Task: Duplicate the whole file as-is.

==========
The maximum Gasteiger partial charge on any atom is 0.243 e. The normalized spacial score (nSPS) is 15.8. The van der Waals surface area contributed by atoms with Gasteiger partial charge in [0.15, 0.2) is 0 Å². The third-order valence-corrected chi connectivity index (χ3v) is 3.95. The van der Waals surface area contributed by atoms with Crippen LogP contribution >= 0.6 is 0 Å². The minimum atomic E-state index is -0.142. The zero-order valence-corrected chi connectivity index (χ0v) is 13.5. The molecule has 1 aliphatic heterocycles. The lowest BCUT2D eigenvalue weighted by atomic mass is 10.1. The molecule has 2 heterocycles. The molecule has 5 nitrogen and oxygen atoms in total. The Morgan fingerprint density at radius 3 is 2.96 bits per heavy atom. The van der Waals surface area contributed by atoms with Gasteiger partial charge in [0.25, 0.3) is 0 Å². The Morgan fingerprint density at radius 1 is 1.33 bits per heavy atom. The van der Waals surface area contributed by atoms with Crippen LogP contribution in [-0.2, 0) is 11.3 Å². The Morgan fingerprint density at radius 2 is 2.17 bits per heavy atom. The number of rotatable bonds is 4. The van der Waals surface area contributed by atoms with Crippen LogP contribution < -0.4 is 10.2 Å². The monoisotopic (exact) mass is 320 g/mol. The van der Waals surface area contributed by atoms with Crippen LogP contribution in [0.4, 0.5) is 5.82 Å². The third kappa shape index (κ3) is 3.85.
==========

The maximum Gasteiger partial charge on any atom is 0.243 e. The normalized spacial score (nSPS) is 15.8. The van der Waals surface area contributed by atoms with Gasteiger partial charge in [0.15, 0.2) is 0 Å². The third-order valence-corrected chi connectivity index (χ3v) is 3.95. The van der Waals surface area contributed by atoms with Crippen LogP contribution >= 0.6 is 0 Å². The minimum atomic E-state index is -0.142. The zero-order valence-corrected chi connectivity index (χ0v) is 13.5. The molecule has 1 aliphatic heterocycles. The lowest BCUT2D eigenvalue weighted by atomic mass is 10.1. The molecule has 2 heterocycles. The molecule has 5 nitrogen and oxygen atoms in total. The Morgan fingerprint density at radius 3 is 2.96 bits per heavy atom. The van der Waals surface area contributed by atoms with Gasteiger partial charge in [0.25, 0.3) is 0 Å². The Morgan fingerprint density at radius 1 is 1.33 bits per heavy atom. The van der Waals surface area contributed by atoms with Crippen LogP contribution in [-0.2, 0) is 11.3 Å². The Morgan fingerprint density at radius 2 is 2.17 bits per heavy atom. The number of rotatable bonds is 4. The van der Waals surface area contributed by atoms with Crippen LogP contribution < -0.4 is 10.2 Å². The monoisotopic (exact) mass is 320 g/mol. The van der Waals surface area contributed by atoms with Crippen LogP contribution in [0.4, 0.5) is 5.82 Å². The third kappa shape index (κ3) is 3.85.